Artisty in Rhythm


Ever since Laurindo Almeida left his native Brazil to join the Stan Kenton Orchestra in 1947, he steadily firmed up his reputation as one of the most versatile guitarists in contemporary music.  Combining flawless classical technique with lyric sensitivity and consummate taste.  Almeida was equally at home with Bach and bebop, Ravel and Django Reinhardt. Villa Lobos and bossa nove - that happy "fusion" of Brazilian folk and classical music, samba rhythm and modern jazz, of which there's a generous dollop on this delectable CD. 

It seems largely forgotten that Almeida introduced bossa nova to North America in 1953, long before the music got its name and was popularized by Dizzy Gillespie and his then-pianist Lalo Shifrin, and later by Stan Getz.  The occasion was a series of exalted recordings for World-Pacific with Almeida teamed in a felicitous blend with the alto sax of Bud Shank.  Three decades later, they continued their association as one-half of the L.A. Four, a permanent fixture on both Concord Records and the Concord Jazz Festival.

With this CD , Almeida displays his inimitable gift for "table music" in the finest sense.  Like the glorious "Tafelmusik" of Telemann in the Eighteenth Century, this CD works on at least two levels; first, as serious listening, and second as an adjunct to civilized table talk and a digestive aid to convivial dining.  Not much music fills that double bill.  The string quartets of Haydn and Mozart do, but Tristan und Isolde - or nearly any vocal music for that matter - does not.  Punk Rock and Disco certainly do not!  This CD provides a perfect backdrop for dining, while lovers of jazz, classical, folk and the more listenable varieties of soft-rock will find themselves playing it repeatedly.  And it goes without saying that guitarists will discover and endless source of study, wonder - and not a little envy.

Laurindo is blessed here with two matchless cohorts who show a special affinity for this subtle Brazilian hot sauce: bassist Bob Magnusson, veteran of such diverse experiences as Sarah Vaughan, the Buddy Rich Big Band and the San Diego Symphony, plays as Almeida might were his guitar equipped with an extra set of bass strings.  This delightful blend of guitar-and-base is apparent on Chariots of Fire following the "running" theme that opens the piece.  In Milton Holland, Almeida has a tasteful, listening percussionist who has taken to heart Jo Jones famous dictum that "drums should be felt, and not heard".  Holland's work on Astronauta evokes the sound of a flamenco guitarist rhythmically tapping the wood.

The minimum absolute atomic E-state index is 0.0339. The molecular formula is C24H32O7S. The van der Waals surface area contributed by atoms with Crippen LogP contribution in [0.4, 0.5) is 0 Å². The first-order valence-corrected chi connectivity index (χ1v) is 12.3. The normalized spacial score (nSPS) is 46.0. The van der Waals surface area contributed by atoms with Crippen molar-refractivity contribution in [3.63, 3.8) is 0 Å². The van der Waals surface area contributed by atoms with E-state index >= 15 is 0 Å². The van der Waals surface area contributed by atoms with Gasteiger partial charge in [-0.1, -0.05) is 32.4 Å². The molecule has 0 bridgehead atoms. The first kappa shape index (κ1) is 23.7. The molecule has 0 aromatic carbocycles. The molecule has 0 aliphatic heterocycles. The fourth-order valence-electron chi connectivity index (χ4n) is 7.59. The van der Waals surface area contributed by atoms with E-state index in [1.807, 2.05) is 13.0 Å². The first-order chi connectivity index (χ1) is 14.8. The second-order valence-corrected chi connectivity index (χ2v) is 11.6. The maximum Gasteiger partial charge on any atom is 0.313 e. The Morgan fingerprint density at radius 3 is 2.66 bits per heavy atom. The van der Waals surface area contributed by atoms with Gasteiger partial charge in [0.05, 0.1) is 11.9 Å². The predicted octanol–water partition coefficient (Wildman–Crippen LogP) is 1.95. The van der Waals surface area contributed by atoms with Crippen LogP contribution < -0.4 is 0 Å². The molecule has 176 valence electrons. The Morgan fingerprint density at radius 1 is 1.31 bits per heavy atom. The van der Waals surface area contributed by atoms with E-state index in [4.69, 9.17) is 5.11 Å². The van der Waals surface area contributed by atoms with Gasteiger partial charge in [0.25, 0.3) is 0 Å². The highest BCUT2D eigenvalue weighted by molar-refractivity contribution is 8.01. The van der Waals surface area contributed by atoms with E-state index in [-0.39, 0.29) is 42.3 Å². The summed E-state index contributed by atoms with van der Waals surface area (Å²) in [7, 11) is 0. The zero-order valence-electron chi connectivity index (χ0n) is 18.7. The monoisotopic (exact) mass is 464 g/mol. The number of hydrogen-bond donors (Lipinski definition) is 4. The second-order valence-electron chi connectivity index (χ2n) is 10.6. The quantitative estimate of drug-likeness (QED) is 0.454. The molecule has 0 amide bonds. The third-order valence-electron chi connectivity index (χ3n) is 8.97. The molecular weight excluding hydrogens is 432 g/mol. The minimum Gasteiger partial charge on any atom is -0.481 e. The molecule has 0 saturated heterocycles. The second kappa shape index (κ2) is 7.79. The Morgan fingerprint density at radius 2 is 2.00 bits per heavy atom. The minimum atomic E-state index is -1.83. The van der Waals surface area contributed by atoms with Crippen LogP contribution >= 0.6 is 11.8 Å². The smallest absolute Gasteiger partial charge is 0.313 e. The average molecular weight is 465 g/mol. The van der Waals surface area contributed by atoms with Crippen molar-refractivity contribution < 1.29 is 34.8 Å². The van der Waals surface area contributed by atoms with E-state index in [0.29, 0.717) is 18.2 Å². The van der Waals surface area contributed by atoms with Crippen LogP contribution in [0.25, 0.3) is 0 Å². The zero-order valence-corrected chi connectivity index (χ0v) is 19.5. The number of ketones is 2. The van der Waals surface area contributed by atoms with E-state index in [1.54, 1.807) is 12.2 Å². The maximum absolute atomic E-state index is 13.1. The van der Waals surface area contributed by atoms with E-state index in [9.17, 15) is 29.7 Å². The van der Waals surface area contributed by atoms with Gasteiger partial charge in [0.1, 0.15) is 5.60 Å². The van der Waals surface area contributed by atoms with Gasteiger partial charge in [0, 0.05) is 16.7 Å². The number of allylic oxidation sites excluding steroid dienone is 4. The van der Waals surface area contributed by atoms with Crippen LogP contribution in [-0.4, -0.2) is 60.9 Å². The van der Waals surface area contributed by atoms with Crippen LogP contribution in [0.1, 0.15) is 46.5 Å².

The bossa nova feeling predominates in Astronauta.  Torroba's Andante from Sonatina, Luiz Eca's Almost a Farewell, and Almeida's own captivating composition, Te Amo.  His pensive, leisurely introduction to George Gershwin's Liza unearths a heretofore hidden loveliness in this usually up-tempo flagwaver.  The flowing treatment of the plaintive love-song from Slaughter on Tenth Avenue belies the violent title of Richard Rodgers' classic ballet music from On Your Toes.  The tour de force of the package is Laurindo's concert version of Artistry in Rhythm, the long-familiar theme of his one-time boss, Stan Kenton.

Once again, Laurindo Almeida proves himself a master of sounds to becalm the troubled spirit.  It's the best "there, there" music there is.